How did you get involved in the co-operative movement?
My inner sense of mutual help and co-operation pushed me to be a co-operator. In my preliminary working life, I was involved in the private business sector with my family. Coincidentally, I came across the co-operative activities with my seniors who inspired me to start a co-operative and extend collaboration among ourselves. The co-operative movement is a movement of people, its centre is its members. To be involved in the co-operative is to serve members. It is a collective way of helping each other. I found the co-operative movement to be a medium of a socialist society with democratic norms and values.
Who has encouraged your co-op journey?
When I joined the co-operative movement in 1996, my family members and friends were my supporters. But gradually I got involved with the National Cooperative Federation (NCF) where I met Deepak Prakash Baskota, then chair of the federation, who encouraged me. In 2005 I went to India to study for a diploma in co-operative education and management and met Savitri Singh, the director of National Cooperative Union of India; she motivated me to continue with the movement. Dame Pauline Green, former president of the International Cooperative Alliance, is another role model who inspired me more to be actively involved.
Nepal has recently launched a university degree in co-ops. How did this come about?
[This degree] is the result of many years of effort. When I studied in India, the idea of a similar course in Nepal came to mind; I started lobbying for it, but there was no policy to back it up at the time. The co-op movement of Nepal was also lobbying the government and the political parties to recognise the co-operative model for economic development; this was achieved in the interim constitution of Nepal 2007, and the first national co-operative policy was announced by the government in 2012.
National Co-operative Policy explicitly says that co-operatives will be taught at school and university level, but we struggled to make the formal arrangement. A team from Nepal led by myself with the dean of management from Tribhuvan University and others visited universities in India where the co-op model has been taught for a long time. It was a breakthrough event for introducing the co-operative course in grades 9-12 (secondary level) in Nepal; now the NCF has made a memorandum of understanding with the Tribhuvan University to launch an MBA in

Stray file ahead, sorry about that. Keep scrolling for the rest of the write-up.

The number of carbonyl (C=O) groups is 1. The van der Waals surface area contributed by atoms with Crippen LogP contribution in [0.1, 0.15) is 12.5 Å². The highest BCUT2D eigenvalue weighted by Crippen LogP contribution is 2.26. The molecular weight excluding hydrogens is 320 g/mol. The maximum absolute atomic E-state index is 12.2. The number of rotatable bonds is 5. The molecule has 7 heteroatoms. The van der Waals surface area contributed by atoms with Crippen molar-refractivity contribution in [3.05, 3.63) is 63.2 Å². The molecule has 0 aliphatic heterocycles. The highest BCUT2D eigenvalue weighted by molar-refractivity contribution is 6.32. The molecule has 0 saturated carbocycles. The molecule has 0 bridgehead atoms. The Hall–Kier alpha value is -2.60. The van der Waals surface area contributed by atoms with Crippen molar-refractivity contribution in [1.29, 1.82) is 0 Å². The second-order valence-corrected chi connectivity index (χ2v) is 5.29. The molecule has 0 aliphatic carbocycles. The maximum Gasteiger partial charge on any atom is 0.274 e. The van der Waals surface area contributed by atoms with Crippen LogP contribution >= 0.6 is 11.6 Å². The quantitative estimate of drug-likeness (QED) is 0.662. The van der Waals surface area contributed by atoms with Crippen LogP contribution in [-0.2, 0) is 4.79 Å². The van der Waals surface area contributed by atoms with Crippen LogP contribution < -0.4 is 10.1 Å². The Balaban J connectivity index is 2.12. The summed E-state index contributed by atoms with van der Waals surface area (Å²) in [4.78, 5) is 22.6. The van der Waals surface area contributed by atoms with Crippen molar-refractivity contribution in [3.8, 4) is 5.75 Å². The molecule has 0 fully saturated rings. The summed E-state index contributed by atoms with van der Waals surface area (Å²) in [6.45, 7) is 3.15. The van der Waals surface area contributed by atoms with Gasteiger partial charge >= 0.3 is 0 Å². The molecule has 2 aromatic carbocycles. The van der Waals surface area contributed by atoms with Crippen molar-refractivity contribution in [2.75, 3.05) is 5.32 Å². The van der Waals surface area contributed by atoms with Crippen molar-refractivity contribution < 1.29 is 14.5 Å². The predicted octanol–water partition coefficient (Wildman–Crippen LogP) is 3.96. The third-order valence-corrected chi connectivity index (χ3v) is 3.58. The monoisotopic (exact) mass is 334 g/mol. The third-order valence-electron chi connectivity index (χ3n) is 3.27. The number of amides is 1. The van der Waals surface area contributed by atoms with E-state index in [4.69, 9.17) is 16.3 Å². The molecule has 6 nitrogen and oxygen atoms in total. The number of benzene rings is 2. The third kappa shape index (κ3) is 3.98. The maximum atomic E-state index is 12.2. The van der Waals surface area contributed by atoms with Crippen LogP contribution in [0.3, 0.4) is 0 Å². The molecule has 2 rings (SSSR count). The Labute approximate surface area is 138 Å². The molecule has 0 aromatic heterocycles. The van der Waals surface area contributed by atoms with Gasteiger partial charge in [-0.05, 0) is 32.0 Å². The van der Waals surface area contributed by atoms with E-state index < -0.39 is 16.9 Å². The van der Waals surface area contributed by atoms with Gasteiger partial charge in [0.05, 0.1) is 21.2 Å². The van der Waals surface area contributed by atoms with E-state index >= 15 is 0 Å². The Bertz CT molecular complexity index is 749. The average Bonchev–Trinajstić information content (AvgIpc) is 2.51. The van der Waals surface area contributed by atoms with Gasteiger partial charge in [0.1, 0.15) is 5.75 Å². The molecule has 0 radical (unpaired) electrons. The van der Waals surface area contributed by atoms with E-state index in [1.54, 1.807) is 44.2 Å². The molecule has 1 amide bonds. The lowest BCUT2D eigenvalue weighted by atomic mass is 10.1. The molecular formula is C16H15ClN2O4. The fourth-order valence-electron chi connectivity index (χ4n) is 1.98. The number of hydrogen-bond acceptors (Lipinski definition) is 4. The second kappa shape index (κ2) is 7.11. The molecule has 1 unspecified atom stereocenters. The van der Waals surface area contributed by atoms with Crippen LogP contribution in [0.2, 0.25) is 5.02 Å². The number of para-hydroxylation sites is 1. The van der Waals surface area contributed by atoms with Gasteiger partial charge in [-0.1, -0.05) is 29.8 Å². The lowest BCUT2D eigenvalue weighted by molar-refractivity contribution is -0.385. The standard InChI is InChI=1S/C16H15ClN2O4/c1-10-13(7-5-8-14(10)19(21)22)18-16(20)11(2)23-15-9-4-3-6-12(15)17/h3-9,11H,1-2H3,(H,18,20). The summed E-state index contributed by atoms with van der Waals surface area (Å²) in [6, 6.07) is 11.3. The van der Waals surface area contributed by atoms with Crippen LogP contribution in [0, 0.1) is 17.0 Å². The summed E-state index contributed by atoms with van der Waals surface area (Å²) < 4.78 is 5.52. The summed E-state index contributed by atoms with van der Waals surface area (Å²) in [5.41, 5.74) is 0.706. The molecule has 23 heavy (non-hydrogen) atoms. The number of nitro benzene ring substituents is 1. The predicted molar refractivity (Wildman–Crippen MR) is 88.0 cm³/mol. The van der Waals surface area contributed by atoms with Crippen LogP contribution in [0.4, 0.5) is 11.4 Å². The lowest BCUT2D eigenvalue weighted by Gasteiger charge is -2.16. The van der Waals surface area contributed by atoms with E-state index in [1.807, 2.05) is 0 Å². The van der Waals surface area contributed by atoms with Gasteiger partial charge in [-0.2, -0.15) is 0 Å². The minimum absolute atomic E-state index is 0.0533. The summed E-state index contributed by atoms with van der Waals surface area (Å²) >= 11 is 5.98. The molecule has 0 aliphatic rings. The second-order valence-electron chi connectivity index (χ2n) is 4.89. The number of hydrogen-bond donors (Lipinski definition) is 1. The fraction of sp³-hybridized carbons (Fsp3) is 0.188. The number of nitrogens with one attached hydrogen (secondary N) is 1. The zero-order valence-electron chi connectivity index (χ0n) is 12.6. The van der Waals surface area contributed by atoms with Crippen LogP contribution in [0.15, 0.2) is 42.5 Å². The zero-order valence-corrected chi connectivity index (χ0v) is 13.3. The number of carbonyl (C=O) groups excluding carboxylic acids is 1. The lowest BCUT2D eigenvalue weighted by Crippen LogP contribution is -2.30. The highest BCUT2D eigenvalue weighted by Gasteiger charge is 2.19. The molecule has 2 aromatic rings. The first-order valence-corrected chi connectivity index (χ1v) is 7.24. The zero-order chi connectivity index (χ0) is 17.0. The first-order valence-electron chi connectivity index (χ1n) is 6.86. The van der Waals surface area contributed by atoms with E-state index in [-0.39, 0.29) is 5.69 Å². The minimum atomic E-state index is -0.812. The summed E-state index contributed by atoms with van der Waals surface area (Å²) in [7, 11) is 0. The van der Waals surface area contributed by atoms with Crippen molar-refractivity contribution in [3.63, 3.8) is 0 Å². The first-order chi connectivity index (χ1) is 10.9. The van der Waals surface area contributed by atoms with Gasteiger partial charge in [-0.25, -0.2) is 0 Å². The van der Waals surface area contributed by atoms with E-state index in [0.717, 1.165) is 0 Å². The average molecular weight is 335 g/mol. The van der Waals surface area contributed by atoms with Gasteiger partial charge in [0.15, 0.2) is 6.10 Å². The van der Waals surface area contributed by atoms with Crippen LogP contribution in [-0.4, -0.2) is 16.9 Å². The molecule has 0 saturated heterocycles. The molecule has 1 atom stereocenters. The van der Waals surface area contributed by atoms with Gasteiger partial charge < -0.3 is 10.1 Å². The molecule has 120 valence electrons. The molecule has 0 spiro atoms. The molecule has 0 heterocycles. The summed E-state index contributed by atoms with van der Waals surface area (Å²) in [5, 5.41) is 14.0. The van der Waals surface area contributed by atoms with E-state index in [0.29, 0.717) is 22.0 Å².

co-ops and entrepreneurship. Next we are focusing on the managerial level and are developing diploma level skill-oriented academic and nonacademic courses in collaboration with the universities.
You are also an MP. How do you see the role of legislation in enabling co-ops?
We have made several efforts to get co-operatives recognised as a pillar of economic development and as a means of attaining the goal of socialist society in the new constitution of Nepal. As a member of the constituent I had made personal efforts to make this happen. Secondly, with the then chairman of NCF and constituent assembly member Keshav Badal, I worked on the change in parliamentary committees. So, despite some room for further improvement, we have put our best effort to include many good provisions for the co-operative promotion in the New Cooperative Act 2017 and Cooperative Regulation 2019.